This is where I went to Mass on Thursday evening - Buckfast Abbey. It is in theory about 20-30 minutes drive from Torquay, but took me somewhere approaching 80 minutes because of rush hour traffic. A visiting choir were singing Byrd's Mass for four voices, which seemed a bit incongruous at a Benedictine Abbey. The Abbey church functions as a parish church as well, and normally serves (I think) churches in two nearby villages. Given the dispersed nature of the population of the area, there was a very reasonable turn out for the Mass.
The Liturgy was celebrated in English with decorum and dignity - the "black" was said and the "red" was done, with the one exception of the washing of the feet, where more women were washed than men. The sanctuary in the abbey church is a long way from the congregation, being at the far end of the choir stalls. Nevertheless, it was possible to participate relatively easily.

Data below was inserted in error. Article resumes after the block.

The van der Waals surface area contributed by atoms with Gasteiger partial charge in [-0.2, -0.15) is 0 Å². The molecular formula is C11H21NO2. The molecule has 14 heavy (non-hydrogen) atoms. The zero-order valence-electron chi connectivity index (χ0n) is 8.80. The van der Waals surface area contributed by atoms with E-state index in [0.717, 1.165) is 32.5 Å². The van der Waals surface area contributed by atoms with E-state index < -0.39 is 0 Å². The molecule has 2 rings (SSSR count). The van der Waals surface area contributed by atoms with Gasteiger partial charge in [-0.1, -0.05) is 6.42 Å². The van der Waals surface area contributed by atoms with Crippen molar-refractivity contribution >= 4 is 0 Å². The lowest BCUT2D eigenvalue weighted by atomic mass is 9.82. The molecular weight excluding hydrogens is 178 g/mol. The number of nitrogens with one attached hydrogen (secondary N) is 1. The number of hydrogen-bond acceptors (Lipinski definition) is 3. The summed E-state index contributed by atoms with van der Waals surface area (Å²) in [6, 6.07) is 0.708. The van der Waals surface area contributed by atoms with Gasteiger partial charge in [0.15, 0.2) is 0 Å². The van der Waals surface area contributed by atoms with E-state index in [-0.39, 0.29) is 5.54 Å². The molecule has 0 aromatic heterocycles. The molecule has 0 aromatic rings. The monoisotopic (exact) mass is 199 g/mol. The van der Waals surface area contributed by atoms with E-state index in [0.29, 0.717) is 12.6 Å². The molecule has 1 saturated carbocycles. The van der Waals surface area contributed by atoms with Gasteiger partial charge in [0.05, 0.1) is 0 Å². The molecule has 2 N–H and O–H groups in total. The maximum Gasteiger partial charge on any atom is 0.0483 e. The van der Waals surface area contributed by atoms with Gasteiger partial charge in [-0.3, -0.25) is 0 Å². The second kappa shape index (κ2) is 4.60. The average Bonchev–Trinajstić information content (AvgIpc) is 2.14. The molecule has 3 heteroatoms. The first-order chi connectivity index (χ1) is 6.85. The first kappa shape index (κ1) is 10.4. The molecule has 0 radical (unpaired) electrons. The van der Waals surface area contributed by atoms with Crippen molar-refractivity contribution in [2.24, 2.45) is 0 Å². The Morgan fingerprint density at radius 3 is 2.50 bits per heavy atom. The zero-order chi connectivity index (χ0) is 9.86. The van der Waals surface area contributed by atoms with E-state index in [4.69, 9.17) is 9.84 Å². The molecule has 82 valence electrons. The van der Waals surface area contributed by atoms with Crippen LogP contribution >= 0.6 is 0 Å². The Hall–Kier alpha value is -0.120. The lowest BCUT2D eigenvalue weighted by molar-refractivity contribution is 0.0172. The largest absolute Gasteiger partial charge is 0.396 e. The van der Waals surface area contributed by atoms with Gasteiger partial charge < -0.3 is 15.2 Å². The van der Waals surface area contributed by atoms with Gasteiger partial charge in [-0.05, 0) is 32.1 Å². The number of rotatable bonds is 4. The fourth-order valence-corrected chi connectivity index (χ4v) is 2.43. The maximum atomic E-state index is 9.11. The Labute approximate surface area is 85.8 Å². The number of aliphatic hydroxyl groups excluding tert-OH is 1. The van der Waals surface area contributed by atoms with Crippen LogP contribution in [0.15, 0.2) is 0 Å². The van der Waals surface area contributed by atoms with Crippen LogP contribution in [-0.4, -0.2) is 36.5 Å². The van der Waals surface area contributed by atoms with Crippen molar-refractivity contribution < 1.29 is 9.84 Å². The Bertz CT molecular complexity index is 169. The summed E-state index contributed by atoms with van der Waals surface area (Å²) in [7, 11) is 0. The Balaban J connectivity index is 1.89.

The main church itself has some very beautiful altars, each with a reredos. The reredos of the high altar (covered on Thursday) shows Christ in his glory in heaven, with the Apostles receiving the tongues of fire of Pentecost. Two chapel altars dedicated to the Holy Cross and to Our Lady of Buckfast are very beautiful. The other altars are located down one side of the church, and are not free standing. A modern Blessed Sacrament chapel has been added on to the church, behind the high altar. Apart from its modern, "concrete" style, this chapel probably contains the only altar in the abbey church that does not have a reredos. It is very much a forward altar, with the tabernacle on a pedestal behind it. The high altar in the main sanctuary of the church is freestanding, but sufficiently close to its reredos for the altar to still form a unity with its reredos.
Could not free standing altars still be designed with a reredos? The abbey church at Buckfast provides a good example of how this enriches the beauty and theology of the altars.